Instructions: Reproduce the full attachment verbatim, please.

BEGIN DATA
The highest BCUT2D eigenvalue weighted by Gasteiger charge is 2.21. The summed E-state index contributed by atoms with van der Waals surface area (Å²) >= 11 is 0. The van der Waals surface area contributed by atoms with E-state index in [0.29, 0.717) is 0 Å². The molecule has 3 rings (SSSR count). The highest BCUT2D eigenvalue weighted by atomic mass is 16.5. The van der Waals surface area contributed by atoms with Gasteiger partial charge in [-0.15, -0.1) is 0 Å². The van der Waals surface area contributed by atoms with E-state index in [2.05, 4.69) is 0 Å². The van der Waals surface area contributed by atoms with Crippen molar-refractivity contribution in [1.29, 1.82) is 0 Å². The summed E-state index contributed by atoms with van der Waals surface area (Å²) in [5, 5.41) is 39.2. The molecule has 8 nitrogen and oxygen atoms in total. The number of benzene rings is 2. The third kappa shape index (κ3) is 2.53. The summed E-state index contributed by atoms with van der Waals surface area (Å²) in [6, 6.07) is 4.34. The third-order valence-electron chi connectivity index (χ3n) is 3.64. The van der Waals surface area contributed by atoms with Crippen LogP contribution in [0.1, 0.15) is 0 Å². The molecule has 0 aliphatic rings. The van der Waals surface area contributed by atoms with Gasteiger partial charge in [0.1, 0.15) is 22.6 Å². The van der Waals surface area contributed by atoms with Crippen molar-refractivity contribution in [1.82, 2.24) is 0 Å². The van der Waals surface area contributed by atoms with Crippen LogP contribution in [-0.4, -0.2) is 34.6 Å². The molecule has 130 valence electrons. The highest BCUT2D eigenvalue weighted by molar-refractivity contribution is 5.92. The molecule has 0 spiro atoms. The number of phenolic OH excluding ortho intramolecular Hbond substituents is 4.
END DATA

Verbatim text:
The highest BCUT2D eigenvalue weighted by Gasteiger charge is 2.21. The summed E-state index contributed by atoms with van der Waals surface area (Å²) >= 11 is 0. The van der Waals surface area contributed by atoms with E-state index in [0.29, 0.717) is 0 Å². The molecule has 3 rings (SSSR count). The highest BCUT2D eigenvalue weighted by atomic mass is 16.5. The van der Waals surface area contributed by atoms with Gasteiger partial charge in [-0.15, -0.1) is 0 Å². The van der Waals surface area contributed by atoms with E-state index in [2.05, 4.69) is 0 Å². The van der Waals surface area contributed by atoms with Crippen molar-refractivity contribution in [1.29, 1.82) is 0 Å². The summed E-state index contributed by atoms with van der Waals surface area (Å²) in [5, 5.41) is 39.2. The molecule has 8 nitrogen and oxygen atoms in total. The number of benzene rings is 2. The third kappa shape index (κ3) is 2.53. The summed E-state index contributed by atoms with van der Waals surface area (Å²) in [6, 6.07) is 4.34. The third-order valence-electron chi connectivity index (χ3n) is 3.64. The van der Waals surface area contributed by atoms with Crippen LogP contribution in [0.1, 0.15) is 0 Å². The molecule has 0 aliphatic rings. The van der Waals surface area contributed by atoms with Gasteiger partial charge in [0.1, 0.15) is 22.6 Å². The van der Waals surface area contributed by atoms with Crippen molar-refractivity contribution in [1.82, 2.24) is 0 Å². The van der Waals surface area contributed by atoms with Crippen LogP contribution in [-0.4, -0.2) is 34.6 Å². The molecule has 130 valence electrons. The highest BCUT2D eigenvalue weighted by molar-refractivity contribution is 5.92. The molecule has 0 spiro atoms. The number of phenolic OH excluding ortho intramolecular Hbond substituents is 4.